OFCCP Issues New Directives and Announces that Focused Reviews are Coming in FY 2019
August 27, 2018
The U.S. Department of Labor’s Office of Federal Contract Compliance Programs (OFCCP) has issued new directives, announcing a plan to implement focused reviews in fiscal year 2019 of federal contractors’ compliance with Executive Order 11246, Section 503 of the Rehabilitation Act of 1973, and the Vietnam Era Veterans’ Readjustment Assistance Act of 1974 (VEVRAA). The 2019 fiscal year begins on October 1, 2018. While the specifics of OFCCP’s focused review plan are still being worked out, the directive indicates that OFCCP would come onsite and conduct a comprehensive review of a contractor’s compliance with the specific area of the focused review. While focused reviews are not new, this plan signals OFCCP’s continued commitment to ensure that those entities doing business with the federal government are meeting their affirmative action and equal employment obligations. In light of focused reviews on the horizon, we recommend all employers that are or might think they are federal contractors contact SESCO to ensure compliance with OFCCP regulations.
Review Of Compliance With Anti-discrimination Laws
The Directive provides that, as part of a comprehensive workplace initiative, the OFCCP will add “focused reviews” to its scheduling list of compliance reviews starting in fiscal year 2019. The comprehensive, on-site reviews will focus on laws that prohibit federal contractors and subcontractors from discriminating against employees on the basis of race, color, religion, sex, sexual orientation, gender identity, national origin, and status as a qualified individual with a disability or protected veteran. In addition to prohibiting discrimination, these laws require contractors and subcontractors to take affirmative steps to ensure equal opportunity in employment. Executive Order 13665, issued by President Barrack Obama under the authority of Executive Order 11246, also protects applicants and employees who inquire about, discuss, or disclose their compensation or that of others, subject to certain limitations.
As a result of the Directive, OFCCP staff is directed to establish a standard protocol for these focused reviews. The review will focus solely on Executive Order 11246, Section 503, or VEVRA compliance. The compliance officer will review contractor policies and practices relating to the particular law chosen for the review and interview responsible managers and affected employees. The compliance officer will also evaluate hiring and compensation data and the handling of accommodation requests.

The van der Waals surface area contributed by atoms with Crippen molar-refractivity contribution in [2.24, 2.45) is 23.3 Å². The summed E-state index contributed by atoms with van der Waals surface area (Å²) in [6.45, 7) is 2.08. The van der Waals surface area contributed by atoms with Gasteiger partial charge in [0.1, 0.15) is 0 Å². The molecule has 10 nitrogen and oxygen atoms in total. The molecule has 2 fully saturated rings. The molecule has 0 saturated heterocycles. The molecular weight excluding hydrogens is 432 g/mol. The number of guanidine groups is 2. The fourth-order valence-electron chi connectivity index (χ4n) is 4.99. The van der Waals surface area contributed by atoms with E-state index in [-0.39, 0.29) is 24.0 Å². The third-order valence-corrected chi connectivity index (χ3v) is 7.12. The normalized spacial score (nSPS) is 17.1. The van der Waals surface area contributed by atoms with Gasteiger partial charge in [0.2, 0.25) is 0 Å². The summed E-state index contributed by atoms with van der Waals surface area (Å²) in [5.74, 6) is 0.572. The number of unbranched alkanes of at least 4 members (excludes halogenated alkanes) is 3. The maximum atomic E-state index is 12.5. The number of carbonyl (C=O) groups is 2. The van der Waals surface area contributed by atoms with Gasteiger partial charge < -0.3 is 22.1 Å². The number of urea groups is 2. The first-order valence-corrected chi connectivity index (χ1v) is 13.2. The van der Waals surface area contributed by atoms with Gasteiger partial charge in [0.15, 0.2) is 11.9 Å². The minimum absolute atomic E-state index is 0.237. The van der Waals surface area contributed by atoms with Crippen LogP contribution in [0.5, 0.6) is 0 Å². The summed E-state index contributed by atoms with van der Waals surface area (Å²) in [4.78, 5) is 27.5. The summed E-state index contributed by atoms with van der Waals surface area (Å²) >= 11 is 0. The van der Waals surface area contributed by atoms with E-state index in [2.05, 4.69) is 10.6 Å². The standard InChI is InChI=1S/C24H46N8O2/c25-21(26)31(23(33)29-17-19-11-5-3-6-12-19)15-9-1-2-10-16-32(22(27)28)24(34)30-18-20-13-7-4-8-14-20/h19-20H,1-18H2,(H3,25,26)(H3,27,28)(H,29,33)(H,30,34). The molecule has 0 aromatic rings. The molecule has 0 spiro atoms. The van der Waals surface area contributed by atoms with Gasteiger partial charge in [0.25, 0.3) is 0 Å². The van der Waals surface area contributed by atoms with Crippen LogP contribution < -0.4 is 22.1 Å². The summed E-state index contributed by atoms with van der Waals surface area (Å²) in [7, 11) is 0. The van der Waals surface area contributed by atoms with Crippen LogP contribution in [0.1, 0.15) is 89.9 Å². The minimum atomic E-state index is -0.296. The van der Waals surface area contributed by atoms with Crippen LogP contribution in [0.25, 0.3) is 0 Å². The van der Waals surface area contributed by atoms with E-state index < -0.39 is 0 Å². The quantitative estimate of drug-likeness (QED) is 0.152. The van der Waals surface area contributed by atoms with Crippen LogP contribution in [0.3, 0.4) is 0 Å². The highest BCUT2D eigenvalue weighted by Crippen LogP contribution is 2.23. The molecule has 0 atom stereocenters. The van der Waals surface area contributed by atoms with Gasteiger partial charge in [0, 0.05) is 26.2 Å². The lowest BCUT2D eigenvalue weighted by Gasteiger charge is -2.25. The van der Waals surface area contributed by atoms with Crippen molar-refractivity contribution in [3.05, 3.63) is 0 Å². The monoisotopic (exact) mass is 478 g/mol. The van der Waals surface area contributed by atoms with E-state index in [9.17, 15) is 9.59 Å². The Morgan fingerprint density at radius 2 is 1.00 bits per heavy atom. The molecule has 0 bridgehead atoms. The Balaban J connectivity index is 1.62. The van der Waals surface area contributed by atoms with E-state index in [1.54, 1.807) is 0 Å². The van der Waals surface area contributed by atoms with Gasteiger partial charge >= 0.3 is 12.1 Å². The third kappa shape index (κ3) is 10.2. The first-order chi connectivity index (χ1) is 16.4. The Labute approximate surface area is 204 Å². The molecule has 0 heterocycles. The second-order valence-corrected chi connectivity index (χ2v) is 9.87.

Interestingly, as part of the Directive’s description of an example Section 503 focused review, it states "OFCCP would also seek to evaluate hiring and compensation data" in addition to its evaluation of accommodation practices to ensure individuals with disabilities are not being discriminated against in employment. The Directive notes similar approaches will be used to evaluate compliance with VEVRAA and Executive Order 11246.
Protection For Organizations In The Practice Of Religion
The Directive requires OFCCP personnel to take into account recent U.S. Supreme Court decisions and executive orders that have addressed the broad freedoms and anti-discrimination protections that must be afforded to religion-exercising organizations and individuals.
Both the U.S. Supreme Court and President Donald Trump have acted in recent years to protect the religious freedom of business owners and organizations. The Supreme Court has ruled that the government violates the Free Exercise Clause when its decisions are based on hostility to religion or a religious viewpointand when it conditions a generally available public benefit on an entity’s giving up its religious character, unless that condition withstands the strictest scrutiny.
President Trump's recent executive orders declare that the executive branch wants faith-based and community organizations to compete on a level playing field for grants, contracts, programs and other federal opportunities. Quoting key language from the Court’s decisions and the executive orders, the OFCCP directive instructs staff to bear in mind that:
- They “cannot act in a manner that passes judgment upon or presupposes the illegitimacy of religious beliefs and practices” and must “proceed in a manner neutral toward and tolerant of ... religious beliefs;”
- They cannot “condition the availability of [opportunities] upon a recipient’s willingness to surrender his [or her] religiously impelled status;”
- “A federal regulation’s restriction on the activities of a for-profit closely held corporation must comply with [the Religious Freedom Restoration Act];”
- They must permit “faith-based and community organizations, to the fullest opportunity permitted by law, to compete on a level playing field for ... [Federal] contracts;” and
- They must respect the right of “religious people and institutions ... to practice their faith without fear of discrimination or retaliation by the Federal Government.”